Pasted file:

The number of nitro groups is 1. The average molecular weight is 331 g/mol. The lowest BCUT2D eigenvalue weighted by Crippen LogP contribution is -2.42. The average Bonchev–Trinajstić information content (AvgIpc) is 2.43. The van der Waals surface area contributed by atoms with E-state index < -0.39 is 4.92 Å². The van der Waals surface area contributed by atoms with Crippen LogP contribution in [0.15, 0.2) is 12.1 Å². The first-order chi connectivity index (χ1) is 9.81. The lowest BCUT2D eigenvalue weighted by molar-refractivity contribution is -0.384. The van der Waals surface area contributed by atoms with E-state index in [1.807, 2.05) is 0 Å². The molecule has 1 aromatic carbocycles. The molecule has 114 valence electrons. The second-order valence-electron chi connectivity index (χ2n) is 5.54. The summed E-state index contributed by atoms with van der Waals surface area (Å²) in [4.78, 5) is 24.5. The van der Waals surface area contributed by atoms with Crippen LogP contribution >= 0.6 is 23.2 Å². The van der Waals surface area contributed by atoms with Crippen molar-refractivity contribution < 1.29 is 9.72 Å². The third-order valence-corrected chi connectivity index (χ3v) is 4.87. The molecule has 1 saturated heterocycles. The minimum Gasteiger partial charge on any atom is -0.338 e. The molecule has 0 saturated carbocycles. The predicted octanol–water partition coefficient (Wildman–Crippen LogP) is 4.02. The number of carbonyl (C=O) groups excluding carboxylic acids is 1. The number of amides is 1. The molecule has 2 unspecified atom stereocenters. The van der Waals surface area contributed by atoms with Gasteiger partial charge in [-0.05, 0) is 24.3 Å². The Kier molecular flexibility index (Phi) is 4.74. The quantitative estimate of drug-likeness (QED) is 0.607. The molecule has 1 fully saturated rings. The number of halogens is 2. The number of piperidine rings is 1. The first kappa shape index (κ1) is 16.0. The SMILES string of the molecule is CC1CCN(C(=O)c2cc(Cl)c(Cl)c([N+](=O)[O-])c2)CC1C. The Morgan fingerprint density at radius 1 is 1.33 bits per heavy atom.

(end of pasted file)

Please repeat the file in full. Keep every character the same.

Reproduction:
The number of nitro groups is 1. The average molecular weight is 331 g/mol. The lowest BCUT2D eigenvalue weighted by Crippen LogP contribution is -2.42. The average Bonchev–Trinajstić information content (AvgIpc) is 2.43. The van der Waals surface area contributed by atoms with E-state index < -0.39 is 4.92 Å². The van der Waals surface area contributed by atoms with Crippen LogP contribution in [0.15, 0.2) is 12.1 Å². The first-order chi connectivity index (χ1) is 9.81. The lowest BCUT2D eigenvalue weighted by molar-refractivity contribution is -0.384. The van der Waals surface area contributed by atoms with E-state index in [1.807, 2.05) is 0 Å². The molecule has 1 aromatic carbocycles. The molecule has 114 valence electrons. The second-order valence-electron chi connectivity index (χ2n) is 5.54. The summed E-state index contributed by atoms with van der Waals surface area (Å²) in [4.78, 5) is 24.5. The van der Waals surface area contributed by atoms with Crippen LogP contribution >= 0.6 is 23.2 Å². The van der Waals surface area contributed by atoms with Crippen molar-refractivity contribution < 1.29 is 9.72 Å². The third-order valence-corrected chi connectivity index (χ3v) is 4.87. The molecule has 1 saturated heterocycles. The minimum Gasteiger partial charge on any atom is -0.338 e. The molecule has 0 saturated carbocycles. The predicted octanol–water partition coefficient (Wildman–Crippen LogP) is 4.02. The number of carbonyl (C=O) groups excluding carboxylic acids is 1. The number of amides is 1. The molecule has 2 unspecified atom stereocenters. The van der Waals surface area contributed by atoms with Gasteiger partial charge in [-0.05, 0) is 24.3 Å². The Kier molecular flexibility index (Phi) is 4.74. The quantitative estimate of drug-likeness (QED) is 0.607. The molecule has 1 fully saturated rings. The number of halogens is 2. The number of piperidine rings is 1. The first kappa shape index (κ1) is 16.0. The SMILES string of the molecule is CC1CCN(C(=O)c2cc(Cl)c(Cl)c([N+](=O)[O-])c2)CC1C. The Morgan fingerprint density at radius 1 is 1.33 bits per heavy atom.